Second, griefers. Griefers have a game. They have entertainment. But it's not your game. It's their game, which is hate. Hatred and pain and sorrow and treachery and vandalism. Emotional involvement. The thrill of raw conflict. Grief. There are swarms of ‘em. Armies. They never travel alone.

Third---and these are the weird ones---the convergence culture people. They will play your game all right, but they play it while using six or seven other kinds of media. They don't make any distinction between the media they use. They use the networks as a meta-medium. They don't play the roles in your role-playing games.

People play roles in Dungeons and Dragons because that is a paper game, it's like little theater for the home. People play roles. You don't see D&D people passing each other text messages and looking for cheats on wikis. Convergence people are metamedia people who are looking for meta-fun. Not your fun. Their meta- fun. Why are they important? Because they are you. You're outside the game because you developed it, and they want to be in the same space that you are in. They're super-knowledgeable game fanatics. They're the people from whom you recruit your own talent.

They're not fun, these three kinds of people. Gold farmers are into greed, not fun. Griefers are into anti-fun. And metamedia are into meta-fun. They all exist outside your definitional box.

And that's why they ambush you and they beat on you. They're not exactly your enemies, but they're deeply alien to your chosen paradigm. So they have a kind of control over your destiny that you do not allow yourselves to have.

The only way to get ahead of them is to redefine yourselves as something that is not "computer entertainment." Because their fun isn't fun and their computers aren't computers. They are cultural. They are more cultural than you. You're an industry. They're a culture. That's why they kick your ass.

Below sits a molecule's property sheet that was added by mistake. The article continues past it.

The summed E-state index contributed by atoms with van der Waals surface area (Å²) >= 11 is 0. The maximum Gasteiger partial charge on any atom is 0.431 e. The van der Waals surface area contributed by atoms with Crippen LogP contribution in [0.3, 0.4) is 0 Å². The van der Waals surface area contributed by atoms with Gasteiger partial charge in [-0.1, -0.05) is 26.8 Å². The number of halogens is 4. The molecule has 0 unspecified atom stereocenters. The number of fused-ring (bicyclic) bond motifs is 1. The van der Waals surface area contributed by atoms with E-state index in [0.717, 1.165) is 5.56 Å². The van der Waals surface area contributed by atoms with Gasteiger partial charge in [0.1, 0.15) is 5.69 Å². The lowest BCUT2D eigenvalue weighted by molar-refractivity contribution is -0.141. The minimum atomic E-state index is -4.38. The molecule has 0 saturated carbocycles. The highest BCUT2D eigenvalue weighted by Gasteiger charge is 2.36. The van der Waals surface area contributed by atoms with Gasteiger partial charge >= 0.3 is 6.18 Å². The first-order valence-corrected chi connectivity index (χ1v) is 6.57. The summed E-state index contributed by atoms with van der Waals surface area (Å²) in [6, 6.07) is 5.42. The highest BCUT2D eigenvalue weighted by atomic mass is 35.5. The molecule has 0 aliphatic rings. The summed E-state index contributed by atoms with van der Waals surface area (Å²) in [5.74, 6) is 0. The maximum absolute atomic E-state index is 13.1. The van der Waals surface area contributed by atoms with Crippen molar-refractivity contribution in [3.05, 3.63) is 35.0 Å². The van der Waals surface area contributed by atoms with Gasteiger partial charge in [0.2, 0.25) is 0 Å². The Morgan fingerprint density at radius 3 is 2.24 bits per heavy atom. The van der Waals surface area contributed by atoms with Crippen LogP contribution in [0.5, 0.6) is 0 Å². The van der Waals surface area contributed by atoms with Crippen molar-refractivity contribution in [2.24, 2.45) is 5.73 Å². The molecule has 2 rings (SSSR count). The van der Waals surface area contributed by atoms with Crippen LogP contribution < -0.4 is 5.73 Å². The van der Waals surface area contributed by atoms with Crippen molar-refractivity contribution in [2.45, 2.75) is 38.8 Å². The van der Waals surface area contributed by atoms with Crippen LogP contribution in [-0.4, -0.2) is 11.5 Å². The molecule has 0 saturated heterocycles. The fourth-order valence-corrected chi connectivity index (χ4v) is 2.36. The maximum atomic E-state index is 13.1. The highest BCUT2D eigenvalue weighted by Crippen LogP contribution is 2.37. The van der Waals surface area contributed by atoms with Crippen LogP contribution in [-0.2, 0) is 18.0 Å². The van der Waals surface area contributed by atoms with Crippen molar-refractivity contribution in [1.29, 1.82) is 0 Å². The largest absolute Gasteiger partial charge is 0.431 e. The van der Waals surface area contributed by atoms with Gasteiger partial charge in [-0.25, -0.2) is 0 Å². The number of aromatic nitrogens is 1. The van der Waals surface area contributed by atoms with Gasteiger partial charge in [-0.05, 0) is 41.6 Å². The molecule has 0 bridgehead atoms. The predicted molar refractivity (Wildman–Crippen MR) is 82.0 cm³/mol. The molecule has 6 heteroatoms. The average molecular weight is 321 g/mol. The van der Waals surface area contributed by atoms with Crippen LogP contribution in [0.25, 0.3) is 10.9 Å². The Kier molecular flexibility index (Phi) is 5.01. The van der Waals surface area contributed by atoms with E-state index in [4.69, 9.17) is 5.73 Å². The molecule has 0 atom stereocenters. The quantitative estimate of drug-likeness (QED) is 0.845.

So---you know---how do we control these ugly parasites? How do we exterminate these weeds growing in our money crops? How do we repress them and make them go away for good? The answer is: you don't. They beat you like the schoolyard bullies beat the kids who are good at math. You don't get your revenge until you grow up, and you understand them much, much better than they will ever understand you. Living well, that's the best revenge. "

Via Beyond The Beyond

Two Books
I can heartily recommend 2 new books:

The Gone-Away World, By Nick Harkaway

" With the right wind behind it, The Gone-Away World could easily become a modern classic. Its scope and ambition are extraordinary, its execution is often breathtaking, and its style is by turns hilarious, outrageous, devastating, hip and profound.

It is not a book that springs out of nowhere. Its bleakly humorous futuristic vision is not dissimilar to that of Kurt Vonnegut, while its visceral, scattershot energy brings to mind landmark American books like The World According to Garp and Catch-22. But there is also something very English about Harkaway's writing, specifically his acute sense of the ridiculous, and the ghosts of Douglas Adams and P G Wodehouse haunt some of the finest passages here."

Plus it's got pirates, ninjas, kung-fu, ninjas vs kung-fu, mad scientists creating apocalyptic WMDs, and mimes.

Pandemonium by Daryl Gregory

"Pandemonium may be Daryl Gregory's first novel, but it's not the work of a novice. He is already a stand-out short story writer--his 2006 story "Second Person, Present Tense" won the Asimov's reader poll that year and was shortlisted for the Sturgeon and Locus awards. Since then "Unpossible," "Dead Horse Point," and "Damascus" have graced the pages of several "Year's Best" anthologies. His writing is conceptually brilliant and very personal--qualities that also inform this novel.